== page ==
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Analyses the advantages of UK companies in international tax planning
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This note updates readers on the subject of the UK company beneficial owners’ register which is dealt with in Chapter 8 of the book. In section 8.22 of chapter 8, the question was asked “will this Bill become law?” This was the Small Business Enterprise and Employment Bill. The answer is that the Bill did become law on 26 March 2015 – just after the publication of the book.
Section 8.21.1 of chapter 8 of the book showed a way of protecting indirect participators in UK companies by making them discretionary beneficiaries of a Jersey trust whose discretionary trustees own the UK company’s shares. The section stated “Professionals advising on this solution to the problems, posed by the PSC register should await the Secretary of State’s guidance on the meaning of “significant influence and control”.” This statement was made because if a trust owns the UK company’s shares, and an individual X has the right to exercise, or actually exercises significant influence or control over the activities of the trust, X is a PSC of the company whose shares are owned by the trustees.
Draft guidance has now been circulated. The government have stated that “this is a rough and incomplete draft. It has not been approved by government, or government lawyers”. Nevertheless this must be getting close to the final draft.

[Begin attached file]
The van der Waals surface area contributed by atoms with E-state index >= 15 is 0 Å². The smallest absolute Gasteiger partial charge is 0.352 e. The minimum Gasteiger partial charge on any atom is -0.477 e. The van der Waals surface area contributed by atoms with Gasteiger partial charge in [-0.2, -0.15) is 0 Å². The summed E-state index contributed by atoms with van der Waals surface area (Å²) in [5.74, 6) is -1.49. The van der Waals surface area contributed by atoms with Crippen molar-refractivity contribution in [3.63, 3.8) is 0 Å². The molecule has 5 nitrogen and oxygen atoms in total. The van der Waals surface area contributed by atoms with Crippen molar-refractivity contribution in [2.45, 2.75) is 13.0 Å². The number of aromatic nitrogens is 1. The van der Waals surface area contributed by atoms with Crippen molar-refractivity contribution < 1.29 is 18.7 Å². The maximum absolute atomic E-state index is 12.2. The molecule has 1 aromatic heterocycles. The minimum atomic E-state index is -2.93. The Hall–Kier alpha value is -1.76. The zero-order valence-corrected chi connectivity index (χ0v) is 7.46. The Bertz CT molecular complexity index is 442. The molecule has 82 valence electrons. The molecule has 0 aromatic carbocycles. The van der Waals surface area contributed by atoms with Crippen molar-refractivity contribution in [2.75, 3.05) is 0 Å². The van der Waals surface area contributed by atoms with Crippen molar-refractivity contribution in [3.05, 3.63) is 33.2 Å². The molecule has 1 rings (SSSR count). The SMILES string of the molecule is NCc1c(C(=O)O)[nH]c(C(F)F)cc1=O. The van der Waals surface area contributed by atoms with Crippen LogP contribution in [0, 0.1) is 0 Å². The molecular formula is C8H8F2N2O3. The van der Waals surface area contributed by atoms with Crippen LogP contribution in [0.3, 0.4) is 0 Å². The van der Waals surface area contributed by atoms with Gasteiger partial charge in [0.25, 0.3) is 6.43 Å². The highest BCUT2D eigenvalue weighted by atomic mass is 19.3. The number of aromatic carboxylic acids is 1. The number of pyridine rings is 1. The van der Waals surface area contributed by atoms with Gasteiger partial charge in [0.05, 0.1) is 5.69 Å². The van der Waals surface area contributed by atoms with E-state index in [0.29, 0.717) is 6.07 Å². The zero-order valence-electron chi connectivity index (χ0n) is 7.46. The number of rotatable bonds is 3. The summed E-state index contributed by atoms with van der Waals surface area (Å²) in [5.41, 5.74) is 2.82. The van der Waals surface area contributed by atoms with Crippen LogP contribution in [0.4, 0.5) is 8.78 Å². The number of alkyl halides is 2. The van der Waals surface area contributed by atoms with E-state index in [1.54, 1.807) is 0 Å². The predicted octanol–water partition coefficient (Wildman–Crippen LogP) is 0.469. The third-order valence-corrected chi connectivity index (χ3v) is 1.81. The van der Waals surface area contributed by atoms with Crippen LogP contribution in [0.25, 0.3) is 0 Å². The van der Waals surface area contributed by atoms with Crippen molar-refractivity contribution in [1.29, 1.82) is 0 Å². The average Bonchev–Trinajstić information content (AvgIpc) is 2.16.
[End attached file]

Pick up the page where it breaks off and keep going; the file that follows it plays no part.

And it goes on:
Section 6.2-6.3 of the draft guidance on the meaning of “significant influence and control over the activities of a trust” are reproduced below:
6.2 - An individual would be considered to be exercising significant influence or control over the activities of the trust if they have the right to, or actually exercise powers over the activities of the trust. The following is a non-exclusive list of examples, where we would consider that an individual is exercising significant influence or control over the trust;
It is not clear why a power to appoint or remove trustees results in significant influence or control over the activities of the trust, if the other powers referred to in section 6.2 above are not reserved to the hypothetical individual “X” but are retained by the trustees under an irrevocable discretionary trust (So no-one has power to revoke the trust).
It is clear from the last bullet point in 6.2 that communications between settlors and beneficiaries on the one hand, and trustees on the other, will need to be managed carefully. However, professional trustees in reputable and well-regulated territories like Jersey will not generally tolerate being issued with instructions (or if they are, will decide themselves whether to follow the instructions). That said, it is clear that communications to trustees should always be precatory in nature, and not couched in imperative terms.
Until the draft guidance referred to above is approved by the Secretary of State, it remains subject to possible amendments.
Finally it appears that the offshore jurisdictions referred to in footnote 24 of chapter 8 will succeed in resisting the concept of a public register of beneficial owners, although service providers in the offshore jurisdictions will have to be able to provide timely access to beneficial owner details from their private records to competent authorities.
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